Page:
In 2006, Congress passed the Uniform Internet Gambling Enforcement Act (“UIGEA”), which “prohibits gambling businesses from knowingly accepting payments in connection with the participation of another person in a bet or wager that involves the use of the Internet and that is unlawful under any federal or state law;” failure to comply with the UIGEA can result in up to five years in prison. ((31 U.S.C. §§ 5361–5367 (2006).)) Even after UIGEA was enacted, however, an underground desire to gamble over the web persisted. Just five years after UIGEA was passed, online poker represented a multibillion-dollar industry. ((Darren Rovell, Insider Breakdown of Poker’s Black Friday, CNBC (Apr. 11, 2011), https://www.cnbc.com/id/42649117.)) In 2011, marketing and advertising for online poker alone generated an estimated $200 million in the United States. ((Id.)) In response to the growth of this illegal industry, federal prosecutors effectively blocked the largest online poker sites from operating and indicted their founders and other top management in April 2011. To passionate poker players, this was known as “Black Friday.” ((See Martin Harris, Black Friday: Reliving Poker’s Darkest Day Five Years Later, pokernews (Apr. 12, 2016), https://www.pokernews.com/news/2016/04/black-friday-five-years-later-24506.htm.))
While the online poker industry is still reeling from the 2011 shakeup, a passion for gambling has endured. Today, wagering on live events, especially sports betting, is a massively popular activity that spawns a correspondingly immense market. It is estimated that, in the United States, 50% of people 18 and older will place a wager on a sporting event at least once in their life. ((Sports Betting, Sports Betting and Gambling Market/Industry – Statistics & Facts, Statista (2017), https://www.statista.com/topics/1740/sports-betting/.)) In 2015, Americans bet an estimated $95 billion on college football and the NFL, and about 96% of that money was wagered illegally. ((See David Purdum, Research shows U.S. could dominate global legalized sports betting market, ESPN (Sept. 9, 2015), http://www.espn.com/chalk/story/_/id/13614240/research-shows-united-states-dominate-global-legalized-sports-betting-market.)) Although definitive data pertaining to the size of the total market is mysterious due to the unlawfulness of the hobby, NBA commissioner Adam Silver agrees with valuations that conclude that $400 billion is illegally wagered on sports each year in the United States. ((Adam Silver, Legalize and Regulate Sports Betting, New York Times (Nov. 13, 2014), https://www.nytimes.com/2014/11/14/opinion/nba-commissioner-adam-silver-legalize-sports-betting.html?_r=0.)) For those looking to profit in this industry, there is a lot of money to be made.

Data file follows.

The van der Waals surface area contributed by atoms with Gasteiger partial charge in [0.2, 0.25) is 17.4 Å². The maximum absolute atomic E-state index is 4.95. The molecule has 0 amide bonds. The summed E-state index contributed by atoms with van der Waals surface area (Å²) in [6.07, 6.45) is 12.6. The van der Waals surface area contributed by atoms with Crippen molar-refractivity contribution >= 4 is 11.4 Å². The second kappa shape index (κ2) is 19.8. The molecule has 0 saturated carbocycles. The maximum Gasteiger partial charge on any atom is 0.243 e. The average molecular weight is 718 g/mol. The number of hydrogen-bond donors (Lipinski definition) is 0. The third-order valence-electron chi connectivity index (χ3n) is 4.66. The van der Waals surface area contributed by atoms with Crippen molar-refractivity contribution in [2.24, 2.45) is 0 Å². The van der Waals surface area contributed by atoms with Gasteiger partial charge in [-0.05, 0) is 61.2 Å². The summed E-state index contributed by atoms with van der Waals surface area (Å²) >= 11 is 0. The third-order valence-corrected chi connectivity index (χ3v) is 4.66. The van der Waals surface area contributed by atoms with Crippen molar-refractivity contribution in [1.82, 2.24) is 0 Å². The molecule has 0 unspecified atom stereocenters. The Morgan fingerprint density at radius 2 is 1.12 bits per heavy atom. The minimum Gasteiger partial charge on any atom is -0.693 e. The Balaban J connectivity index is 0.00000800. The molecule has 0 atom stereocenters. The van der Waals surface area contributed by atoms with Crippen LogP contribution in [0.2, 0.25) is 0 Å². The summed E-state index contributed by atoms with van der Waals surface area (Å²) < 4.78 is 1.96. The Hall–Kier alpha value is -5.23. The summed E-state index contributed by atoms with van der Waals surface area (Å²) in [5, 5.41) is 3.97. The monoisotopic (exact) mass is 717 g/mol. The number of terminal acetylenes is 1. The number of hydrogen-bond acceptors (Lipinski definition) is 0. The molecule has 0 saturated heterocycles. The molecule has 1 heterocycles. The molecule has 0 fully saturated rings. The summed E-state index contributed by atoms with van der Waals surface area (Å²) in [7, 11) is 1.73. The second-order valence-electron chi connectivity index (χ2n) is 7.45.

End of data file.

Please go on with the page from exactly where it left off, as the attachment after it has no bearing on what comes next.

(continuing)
To gain a share of the market, many online gambling sites with a focus on live action gambling have become popular. Bovada, for example, is a well-known website for online gambling and a popular sportsbook. Bovada operates out of Canada, and has a gambling license through the Kahnawake Gaming Commission in Canada. ((Top US Poker Sites Compared, Bovada Reviewed, Gaming The Odds, http://www.gamingtheodds.com/us-online-poker/sites/bovada-poker (last visited Oct. 16, 2017).)) In addition to Bovada, there are many other entities that run similar operations throughout the world that target American bettors. ((See generally Top Online Sports Books, Odds Shark (last visited Oct. 16, 2017), http://www.oddsshark.com/sportsbook-review.))
Currently, data on the size of the American online gambling market is difficult to obtain. But, in Great Britain, where laws pertaining to online gambling are more lenient, online gambling accounts for 33% of all the gambling activity in the region. ((New figures show online gambling is largest gambling sector in Britain, Gambling Commission (Nov. 24, 2016) http://www.gamblingcommission.gov.uk/news-action-and-statistics/news/2016/New-figures-show-online-gambling-is-largest-gambling-sector-in-Britain.aspx.)) If that percentage is extrapolated to the American online sports betting market, and if Adam Silver is correct that illegal sports gambling is a $400 billion operation, then the online sports betting industry alone easily represents a multibillion-dollar market. Moreover, Bovada and other sites offer other forms of live action betting, and even offer casino-like game betting. ((See generally Odds Shark, supra note 9)). Indeed, an absolutely immense amount of money is presently bet online.
While Bovada and other similar sites operate in a legal gray area, as of now, no individual United States citizen has ever been arrested, indicted, or prosecuted under federal laws for gambling online. ((Legal Online Sports Betting, Bovada, https://sports.bovada.lv/content/legal (last visited Oct. 16, 2017).)) With little risk of punishment for players, online live action gambling will continue to be a popular activity, and companies seeking to profit off of bettors will continue to exist. And, with gambling effectively woven into the fabric of American society, debate rages around whether it’s even worth pursuing legal action against these international websites. ((See James Glanz, Agustin Armendariz, & Walt Bogdanich, The Offshore Game of Online Sports Betting, N.Y. Times (Oct. 25, 2015), https://www.nytimes.com/2015/10/26/us/pinnacle-sports-online-sports-betting.html.)) In the past, efforts to shut down similar sites have been “tantamount to cutting off a lizard’s tail only to see it grow again.” ((Id.))
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